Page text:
This blog post focuses on two specific, innovative aspects of the bill, both of which concern “net metering.”

This blog post focuses on one specific, highly innovative aspect of the new DG Bill: the move from contracts to a tariff.

The bill proposes a fivefold increase by 2020 of the program that awards long-term power contracts to solar arrays, wind turbines and other types of clean energy, from the current 40 megawatts in nameplate capacity to 200 megawatts.

To carry out these 13 purposes, a tariff-based renewable energy distributed generation financing program, hereinafter 14 referred to as the distributed generation growth program, is hereby established with the intention 15 of continuing the development of renewable energy distributed generation in the load zone of the 16 electric distribution company at reasonable cost.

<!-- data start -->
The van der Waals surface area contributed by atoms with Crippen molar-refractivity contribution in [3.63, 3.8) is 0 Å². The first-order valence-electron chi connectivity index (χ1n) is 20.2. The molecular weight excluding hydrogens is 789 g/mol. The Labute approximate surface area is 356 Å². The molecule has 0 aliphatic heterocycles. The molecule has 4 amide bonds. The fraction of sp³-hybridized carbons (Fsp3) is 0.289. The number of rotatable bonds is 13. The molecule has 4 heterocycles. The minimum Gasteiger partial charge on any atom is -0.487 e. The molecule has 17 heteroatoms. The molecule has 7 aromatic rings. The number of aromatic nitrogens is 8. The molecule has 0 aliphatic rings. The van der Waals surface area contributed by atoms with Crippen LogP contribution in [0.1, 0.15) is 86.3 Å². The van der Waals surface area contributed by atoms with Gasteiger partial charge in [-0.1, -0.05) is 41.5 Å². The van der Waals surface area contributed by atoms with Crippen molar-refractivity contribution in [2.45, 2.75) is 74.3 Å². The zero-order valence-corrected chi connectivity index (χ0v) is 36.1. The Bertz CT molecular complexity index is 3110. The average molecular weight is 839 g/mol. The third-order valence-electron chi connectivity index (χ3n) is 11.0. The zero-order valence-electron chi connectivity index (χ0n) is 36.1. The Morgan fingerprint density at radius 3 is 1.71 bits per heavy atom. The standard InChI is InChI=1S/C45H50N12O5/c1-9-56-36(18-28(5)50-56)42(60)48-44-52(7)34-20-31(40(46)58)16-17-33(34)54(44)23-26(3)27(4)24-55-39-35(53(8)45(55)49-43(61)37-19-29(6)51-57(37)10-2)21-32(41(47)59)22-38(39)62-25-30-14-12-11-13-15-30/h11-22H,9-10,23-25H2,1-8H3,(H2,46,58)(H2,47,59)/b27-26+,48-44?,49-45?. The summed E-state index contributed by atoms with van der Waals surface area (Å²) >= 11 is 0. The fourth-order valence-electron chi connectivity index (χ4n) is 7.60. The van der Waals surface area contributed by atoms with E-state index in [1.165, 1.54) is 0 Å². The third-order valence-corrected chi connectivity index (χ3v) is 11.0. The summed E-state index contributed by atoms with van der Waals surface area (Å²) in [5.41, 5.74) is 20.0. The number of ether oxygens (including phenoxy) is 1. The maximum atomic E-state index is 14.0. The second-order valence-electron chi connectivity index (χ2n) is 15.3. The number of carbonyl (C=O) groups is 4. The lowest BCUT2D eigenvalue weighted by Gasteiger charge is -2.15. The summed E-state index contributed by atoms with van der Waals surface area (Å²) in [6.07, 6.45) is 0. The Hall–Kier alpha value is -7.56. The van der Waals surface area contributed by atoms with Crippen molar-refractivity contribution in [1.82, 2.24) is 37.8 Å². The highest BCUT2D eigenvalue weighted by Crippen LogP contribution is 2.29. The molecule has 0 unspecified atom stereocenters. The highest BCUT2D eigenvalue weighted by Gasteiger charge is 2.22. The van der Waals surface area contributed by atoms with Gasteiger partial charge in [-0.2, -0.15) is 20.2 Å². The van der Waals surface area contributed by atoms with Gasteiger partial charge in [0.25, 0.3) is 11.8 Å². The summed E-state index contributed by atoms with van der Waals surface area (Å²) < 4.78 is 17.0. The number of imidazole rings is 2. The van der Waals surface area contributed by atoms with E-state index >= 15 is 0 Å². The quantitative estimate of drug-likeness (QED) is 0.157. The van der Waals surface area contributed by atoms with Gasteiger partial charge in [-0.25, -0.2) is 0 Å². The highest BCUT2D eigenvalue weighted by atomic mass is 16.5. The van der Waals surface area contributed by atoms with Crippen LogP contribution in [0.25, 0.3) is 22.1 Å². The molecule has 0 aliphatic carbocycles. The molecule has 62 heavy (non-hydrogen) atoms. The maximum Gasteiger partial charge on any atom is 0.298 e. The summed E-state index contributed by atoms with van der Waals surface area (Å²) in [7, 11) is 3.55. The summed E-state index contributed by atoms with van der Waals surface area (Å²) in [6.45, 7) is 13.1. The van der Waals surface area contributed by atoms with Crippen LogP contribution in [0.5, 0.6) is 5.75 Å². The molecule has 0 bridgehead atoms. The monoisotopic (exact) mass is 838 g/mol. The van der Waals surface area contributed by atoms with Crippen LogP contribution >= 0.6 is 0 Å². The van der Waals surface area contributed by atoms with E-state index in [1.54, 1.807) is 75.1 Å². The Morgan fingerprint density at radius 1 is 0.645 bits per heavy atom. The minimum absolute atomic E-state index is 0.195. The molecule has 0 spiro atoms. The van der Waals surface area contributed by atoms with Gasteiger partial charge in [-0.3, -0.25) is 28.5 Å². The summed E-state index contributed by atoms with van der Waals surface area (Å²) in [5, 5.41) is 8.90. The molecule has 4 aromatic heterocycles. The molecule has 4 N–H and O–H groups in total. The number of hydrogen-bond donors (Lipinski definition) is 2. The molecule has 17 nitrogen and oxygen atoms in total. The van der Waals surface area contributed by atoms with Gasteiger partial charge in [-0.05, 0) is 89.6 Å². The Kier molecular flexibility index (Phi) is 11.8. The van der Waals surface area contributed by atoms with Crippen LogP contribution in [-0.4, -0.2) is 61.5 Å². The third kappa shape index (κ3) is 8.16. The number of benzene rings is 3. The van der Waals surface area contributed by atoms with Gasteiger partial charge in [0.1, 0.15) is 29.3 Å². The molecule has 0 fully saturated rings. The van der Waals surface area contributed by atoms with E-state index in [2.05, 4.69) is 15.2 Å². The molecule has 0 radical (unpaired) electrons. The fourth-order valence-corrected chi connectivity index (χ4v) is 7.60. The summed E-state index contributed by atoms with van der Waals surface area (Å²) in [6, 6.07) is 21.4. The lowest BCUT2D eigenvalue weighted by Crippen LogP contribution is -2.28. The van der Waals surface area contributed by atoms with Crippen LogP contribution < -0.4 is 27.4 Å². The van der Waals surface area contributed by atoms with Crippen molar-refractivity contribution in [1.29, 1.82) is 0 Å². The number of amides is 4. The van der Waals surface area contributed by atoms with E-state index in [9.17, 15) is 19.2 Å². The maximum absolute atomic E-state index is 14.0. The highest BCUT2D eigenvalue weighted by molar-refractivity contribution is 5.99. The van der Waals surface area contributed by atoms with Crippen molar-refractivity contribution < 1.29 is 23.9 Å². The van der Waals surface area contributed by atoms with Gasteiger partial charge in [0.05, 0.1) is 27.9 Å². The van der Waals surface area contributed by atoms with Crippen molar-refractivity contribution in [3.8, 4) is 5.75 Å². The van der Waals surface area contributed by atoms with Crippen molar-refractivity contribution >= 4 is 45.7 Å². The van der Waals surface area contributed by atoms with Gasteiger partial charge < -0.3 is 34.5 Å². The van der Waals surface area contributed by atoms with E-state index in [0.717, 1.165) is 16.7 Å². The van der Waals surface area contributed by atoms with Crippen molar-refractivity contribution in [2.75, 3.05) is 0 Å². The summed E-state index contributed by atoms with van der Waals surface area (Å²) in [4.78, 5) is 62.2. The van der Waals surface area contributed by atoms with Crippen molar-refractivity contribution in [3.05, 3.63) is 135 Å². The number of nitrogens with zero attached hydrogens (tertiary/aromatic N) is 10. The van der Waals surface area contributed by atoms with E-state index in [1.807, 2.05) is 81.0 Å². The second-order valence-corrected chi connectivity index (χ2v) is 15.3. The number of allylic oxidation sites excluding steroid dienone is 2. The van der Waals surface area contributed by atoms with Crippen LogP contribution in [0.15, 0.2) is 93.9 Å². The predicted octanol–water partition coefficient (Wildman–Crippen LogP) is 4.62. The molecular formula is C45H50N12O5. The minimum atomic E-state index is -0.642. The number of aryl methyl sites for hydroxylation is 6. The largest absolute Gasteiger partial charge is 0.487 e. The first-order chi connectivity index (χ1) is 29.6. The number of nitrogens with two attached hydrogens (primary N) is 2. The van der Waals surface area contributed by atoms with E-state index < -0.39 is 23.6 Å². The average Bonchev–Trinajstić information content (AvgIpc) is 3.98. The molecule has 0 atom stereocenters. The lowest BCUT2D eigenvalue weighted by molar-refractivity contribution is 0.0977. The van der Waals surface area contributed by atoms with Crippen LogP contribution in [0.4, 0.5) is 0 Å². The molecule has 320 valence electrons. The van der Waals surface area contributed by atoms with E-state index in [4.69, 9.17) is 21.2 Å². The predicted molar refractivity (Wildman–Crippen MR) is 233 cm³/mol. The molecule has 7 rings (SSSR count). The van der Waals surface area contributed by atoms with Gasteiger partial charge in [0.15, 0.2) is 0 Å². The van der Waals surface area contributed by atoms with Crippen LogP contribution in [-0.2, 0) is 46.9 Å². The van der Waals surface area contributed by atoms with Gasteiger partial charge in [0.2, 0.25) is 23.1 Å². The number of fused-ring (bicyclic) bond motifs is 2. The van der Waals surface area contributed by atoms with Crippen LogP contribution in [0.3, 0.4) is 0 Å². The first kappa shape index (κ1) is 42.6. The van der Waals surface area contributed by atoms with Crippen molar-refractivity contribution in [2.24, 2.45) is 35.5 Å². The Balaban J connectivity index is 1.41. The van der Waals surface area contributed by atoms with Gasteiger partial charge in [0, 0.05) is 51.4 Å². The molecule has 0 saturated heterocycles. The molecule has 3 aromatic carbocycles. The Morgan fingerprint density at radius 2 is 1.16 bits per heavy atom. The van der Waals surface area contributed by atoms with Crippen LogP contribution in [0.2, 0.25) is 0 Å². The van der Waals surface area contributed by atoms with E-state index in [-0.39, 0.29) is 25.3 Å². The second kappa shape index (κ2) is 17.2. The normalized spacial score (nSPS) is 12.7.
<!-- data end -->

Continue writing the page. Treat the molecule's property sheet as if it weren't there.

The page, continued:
Under the program, a state board sets ceiling prices that developers can charge for renewable energy. The prices vary based on the type of system and its size by taking into consideration the costs of individual technologies, returns on investment and economies of scale. Projects bid within their classes with prices that do not exceed the ceiling. The winning bids are rewarded with 15-year contracts with National Grid.

  In record time, the government of Rhode Island and Providence Plantations has posted proposed feed-in tariffs for renewable energy. … Read more

Prices for Multiple Differentiated Tariffs to be set by September 30, 2011
The Small State has one of the Highest Renewable Energy Standards in the US

  In a week of state action on feed-in tariffs, Rhode Island legislators have become the first on the east … Read more